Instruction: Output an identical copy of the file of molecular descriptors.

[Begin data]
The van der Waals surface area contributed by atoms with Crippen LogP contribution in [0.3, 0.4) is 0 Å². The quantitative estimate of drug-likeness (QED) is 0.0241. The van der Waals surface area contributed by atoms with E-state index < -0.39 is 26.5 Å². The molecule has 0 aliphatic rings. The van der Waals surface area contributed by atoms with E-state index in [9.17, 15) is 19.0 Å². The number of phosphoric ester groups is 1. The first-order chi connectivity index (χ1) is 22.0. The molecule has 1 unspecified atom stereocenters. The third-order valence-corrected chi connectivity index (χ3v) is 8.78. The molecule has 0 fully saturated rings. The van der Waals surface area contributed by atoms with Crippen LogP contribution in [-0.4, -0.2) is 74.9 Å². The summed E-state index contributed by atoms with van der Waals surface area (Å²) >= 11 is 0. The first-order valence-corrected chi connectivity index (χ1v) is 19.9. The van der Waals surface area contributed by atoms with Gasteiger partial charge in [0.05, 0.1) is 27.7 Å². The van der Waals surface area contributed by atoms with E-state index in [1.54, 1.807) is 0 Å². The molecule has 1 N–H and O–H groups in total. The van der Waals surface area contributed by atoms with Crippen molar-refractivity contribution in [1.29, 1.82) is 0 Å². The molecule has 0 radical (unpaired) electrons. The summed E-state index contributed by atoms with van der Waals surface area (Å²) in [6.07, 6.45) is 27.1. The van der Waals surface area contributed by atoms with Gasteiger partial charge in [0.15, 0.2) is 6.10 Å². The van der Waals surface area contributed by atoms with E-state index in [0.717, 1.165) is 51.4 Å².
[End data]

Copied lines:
The van der Waals surface area contributed by atoms with Crippen LogP contribution in [0.3, 0.4) is 0 Å². The quantitative estimate of drug-likeness (QED) is 0.0241. The van der Waals surface area contributed by atoms with E-state index < -0.39 is 26.5 Å². The molecule has 0 aliphatic rings. The van der Waals surface area contributed by atoms with E-state index in [9.17, 15) is 19.0 Å². The number of phosphoric ester groups is 1. The first-order chi connectivity index (χ1) is 22.0. The molecule has 1 unspecified atom stereocenters. The third-order valence-corrected chi connectivity index (χ3v) is 8.78. The molecule has 0 fully saturated rings. The van der Waals surface area contributed by atoms with Crippen LogP contribution in [-0.4, -0.2) is 74.9 Å². The summed E-state index contributed by atoms with van der Waals surface area (Å²) >= 11 is 0. The first-order valence-corrected chi connectivity index (χ1v) is 19.9. The van der Waals surface area contributed by atoms with Gasteiger partial charge in [0.05, 0.1) is 27.7 Å². The van der Waals surface area contributed by atoms with E-state index in [1.54, 1.807) is 0 Å². The molecule has 1 N–H and O–H groups in total. The van der Waals surface area contributed by atoms with Crippen molar-refractivity contribution in [1.29, 1.82) is 0 Å². The molecule has 0 radical (unpaired) electrons. The summed E-state index contributed by atoms with van der Waals surface area (Å²) in [6.07, 6.45) is 27.1. The van der Waals surface area contributed by atoms with Gasteiger partial charge in [0.15, 0.2) is 6.10 Å². The van der Waals surface area contributed by atoms with E-state index in [0.717, 1.165) is 51.4 Å².